Surprisingly little talk of Eddie Murphy on this buckwheat-centric episode. Buckwheat for dinner? Yes! For dessert? Yes! As a hearty, toasted breakfast cereal? Well, how Dickensian do you want to get? Recipes: Kasha, Buckwheat Waffles, Nibby Buckwheat Butter Cookies, Soba with Peanut-Citrus Sauce, Buckwheat Pancakes. spilledmilkpodcast.com
2/3 cup unbleached all-purpose flour
1/3 cup buckwheat flour
2 tsp. granulated sugar
½ tsp. salt
½ tsp. baking powder
¼ tsp. baking soda
¾ cup buttermilk
¼ cup plus 2 Tbsp. milk (preferably not low- or nonfat)
1 large egg, separated
2 Tbsp. unsalted butter, melted and cooled slightly
Vegetable oil or more melted butter, for greasing the griddle
Pure maple syrup, for serving
In a large bowl, whisk together the flours, sugar, salt, baking
powder, and baking soda. Set aside.
Pour the buttermilk and milk into a medium bowl. Whisk the egg white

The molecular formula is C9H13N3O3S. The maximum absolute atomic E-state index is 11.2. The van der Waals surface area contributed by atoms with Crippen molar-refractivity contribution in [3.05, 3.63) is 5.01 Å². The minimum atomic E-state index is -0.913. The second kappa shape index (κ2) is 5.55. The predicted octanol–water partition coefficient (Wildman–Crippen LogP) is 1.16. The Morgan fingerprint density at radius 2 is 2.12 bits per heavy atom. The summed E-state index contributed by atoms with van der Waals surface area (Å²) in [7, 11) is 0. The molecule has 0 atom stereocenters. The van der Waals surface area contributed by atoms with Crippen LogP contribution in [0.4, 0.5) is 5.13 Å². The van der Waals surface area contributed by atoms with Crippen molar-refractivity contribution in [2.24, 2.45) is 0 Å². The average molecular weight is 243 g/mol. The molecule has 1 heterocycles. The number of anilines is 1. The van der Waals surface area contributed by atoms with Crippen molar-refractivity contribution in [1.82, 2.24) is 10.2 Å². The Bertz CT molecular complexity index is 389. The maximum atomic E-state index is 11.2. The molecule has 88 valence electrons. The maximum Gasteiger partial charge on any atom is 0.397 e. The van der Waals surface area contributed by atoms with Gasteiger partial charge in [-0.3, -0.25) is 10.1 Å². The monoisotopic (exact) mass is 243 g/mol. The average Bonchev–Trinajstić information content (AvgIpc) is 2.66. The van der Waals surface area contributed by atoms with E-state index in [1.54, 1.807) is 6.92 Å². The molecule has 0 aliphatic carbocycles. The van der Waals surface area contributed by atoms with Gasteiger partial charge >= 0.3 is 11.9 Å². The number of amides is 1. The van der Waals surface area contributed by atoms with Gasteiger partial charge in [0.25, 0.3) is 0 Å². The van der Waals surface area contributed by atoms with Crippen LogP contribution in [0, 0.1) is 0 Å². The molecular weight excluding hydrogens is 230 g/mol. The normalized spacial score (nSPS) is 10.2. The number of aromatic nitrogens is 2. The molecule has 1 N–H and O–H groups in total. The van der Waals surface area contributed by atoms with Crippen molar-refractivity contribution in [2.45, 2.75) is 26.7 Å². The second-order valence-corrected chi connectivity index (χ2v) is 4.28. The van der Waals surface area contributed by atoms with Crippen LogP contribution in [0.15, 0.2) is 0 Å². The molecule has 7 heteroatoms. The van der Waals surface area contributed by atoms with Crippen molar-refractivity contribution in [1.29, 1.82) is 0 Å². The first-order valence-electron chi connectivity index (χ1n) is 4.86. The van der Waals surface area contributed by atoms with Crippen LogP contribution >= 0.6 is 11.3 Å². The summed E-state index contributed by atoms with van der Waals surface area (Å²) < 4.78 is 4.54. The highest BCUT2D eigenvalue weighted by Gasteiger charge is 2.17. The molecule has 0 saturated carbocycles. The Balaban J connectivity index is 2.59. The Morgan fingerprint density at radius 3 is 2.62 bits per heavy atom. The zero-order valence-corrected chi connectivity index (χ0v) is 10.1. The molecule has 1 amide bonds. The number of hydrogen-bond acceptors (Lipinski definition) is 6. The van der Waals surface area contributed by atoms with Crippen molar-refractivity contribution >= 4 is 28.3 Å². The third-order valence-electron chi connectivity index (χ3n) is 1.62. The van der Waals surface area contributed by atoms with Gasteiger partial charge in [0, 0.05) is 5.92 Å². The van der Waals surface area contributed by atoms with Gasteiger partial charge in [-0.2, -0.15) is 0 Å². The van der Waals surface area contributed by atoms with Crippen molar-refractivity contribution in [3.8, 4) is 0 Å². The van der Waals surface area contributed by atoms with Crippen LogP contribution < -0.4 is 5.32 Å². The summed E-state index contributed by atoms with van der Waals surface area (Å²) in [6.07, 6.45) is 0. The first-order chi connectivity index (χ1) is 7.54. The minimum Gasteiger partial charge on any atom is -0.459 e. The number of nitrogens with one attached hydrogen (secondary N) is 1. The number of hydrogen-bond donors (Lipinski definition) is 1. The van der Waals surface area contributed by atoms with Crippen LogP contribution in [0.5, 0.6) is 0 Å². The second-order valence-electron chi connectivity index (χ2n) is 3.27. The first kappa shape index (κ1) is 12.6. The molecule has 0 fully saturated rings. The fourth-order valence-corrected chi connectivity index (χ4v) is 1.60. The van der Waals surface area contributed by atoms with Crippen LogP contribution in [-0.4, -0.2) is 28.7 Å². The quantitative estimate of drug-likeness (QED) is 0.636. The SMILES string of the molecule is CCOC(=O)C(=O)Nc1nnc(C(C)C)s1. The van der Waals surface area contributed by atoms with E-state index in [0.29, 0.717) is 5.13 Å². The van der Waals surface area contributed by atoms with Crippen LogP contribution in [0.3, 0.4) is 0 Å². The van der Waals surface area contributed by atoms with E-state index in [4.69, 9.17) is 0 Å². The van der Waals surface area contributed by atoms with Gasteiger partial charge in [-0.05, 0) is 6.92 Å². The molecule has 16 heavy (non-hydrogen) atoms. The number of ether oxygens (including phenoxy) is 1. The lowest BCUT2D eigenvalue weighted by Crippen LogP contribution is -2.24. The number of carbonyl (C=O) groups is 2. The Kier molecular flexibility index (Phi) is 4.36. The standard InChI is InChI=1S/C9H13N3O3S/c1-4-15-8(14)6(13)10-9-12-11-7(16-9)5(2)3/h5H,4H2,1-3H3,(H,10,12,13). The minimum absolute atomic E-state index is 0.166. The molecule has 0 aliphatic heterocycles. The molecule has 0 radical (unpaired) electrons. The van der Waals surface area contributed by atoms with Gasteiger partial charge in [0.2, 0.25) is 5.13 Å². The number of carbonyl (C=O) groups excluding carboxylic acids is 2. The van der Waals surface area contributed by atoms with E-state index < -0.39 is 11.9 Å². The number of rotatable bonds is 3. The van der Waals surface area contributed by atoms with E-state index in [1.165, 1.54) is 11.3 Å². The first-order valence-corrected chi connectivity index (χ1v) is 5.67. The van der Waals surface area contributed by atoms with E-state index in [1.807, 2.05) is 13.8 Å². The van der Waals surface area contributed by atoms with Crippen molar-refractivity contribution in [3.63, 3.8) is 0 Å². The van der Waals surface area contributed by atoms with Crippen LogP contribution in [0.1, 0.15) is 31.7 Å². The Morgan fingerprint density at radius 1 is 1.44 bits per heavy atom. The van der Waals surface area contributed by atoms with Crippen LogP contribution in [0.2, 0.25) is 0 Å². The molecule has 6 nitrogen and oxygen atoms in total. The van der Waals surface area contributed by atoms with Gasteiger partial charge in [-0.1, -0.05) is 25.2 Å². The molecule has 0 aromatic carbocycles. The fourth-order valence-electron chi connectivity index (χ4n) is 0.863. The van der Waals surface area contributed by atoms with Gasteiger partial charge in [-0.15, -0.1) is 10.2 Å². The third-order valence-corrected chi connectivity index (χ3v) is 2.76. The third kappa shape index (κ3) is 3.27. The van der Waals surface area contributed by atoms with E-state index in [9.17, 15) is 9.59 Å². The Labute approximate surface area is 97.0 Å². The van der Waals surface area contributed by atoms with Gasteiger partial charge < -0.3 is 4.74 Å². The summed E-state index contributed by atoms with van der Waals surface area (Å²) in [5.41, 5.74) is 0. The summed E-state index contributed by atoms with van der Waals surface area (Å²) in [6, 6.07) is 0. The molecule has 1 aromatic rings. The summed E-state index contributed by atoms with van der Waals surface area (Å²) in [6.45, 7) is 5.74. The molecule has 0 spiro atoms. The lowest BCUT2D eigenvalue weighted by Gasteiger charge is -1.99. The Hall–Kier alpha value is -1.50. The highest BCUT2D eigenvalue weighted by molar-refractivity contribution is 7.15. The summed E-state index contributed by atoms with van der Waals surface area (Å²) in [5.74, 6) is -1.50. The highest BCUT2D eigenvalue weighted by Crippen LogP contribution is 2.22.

into the milk mixture. In a small bowl, use a fork to beat the yolk
with the melted butter. Stir the yolk mixture into the milk mixture.
Pour the wet ingredients into dry ingredients all at once, and whisk
until just combined. Do not overmix.
Meanwhile, heat a large skillet or griddle – preferably nonstick or
anodized aluminum – over medium-high heat. Brush the skillet
generously with oil or melted butter. To make sure it’s hot enough,
wet your fingers and sprinkle a few droplets of water onto the pan.
If they sizzle, you’re ready to go.
Ladle the batter in scant ¼-cupfuls into the skillet, making sure not
to overcrowd. When the bottom side of the pancakes is nicely browned
and the top starts to bubble and look set around the edges, about 2 to
3 minutes, flip the pancakes. Cook until the second side has browned,
about 1 to 2 minutes more.
Re-oil the skillet and repeat for the next batch of pancakes. If you
find that they are browning too quickly in subsequent batches, dial
the heat back to medium.
Serve the pancakes warm, with maple syrup.
Yield: 8-10 pancakes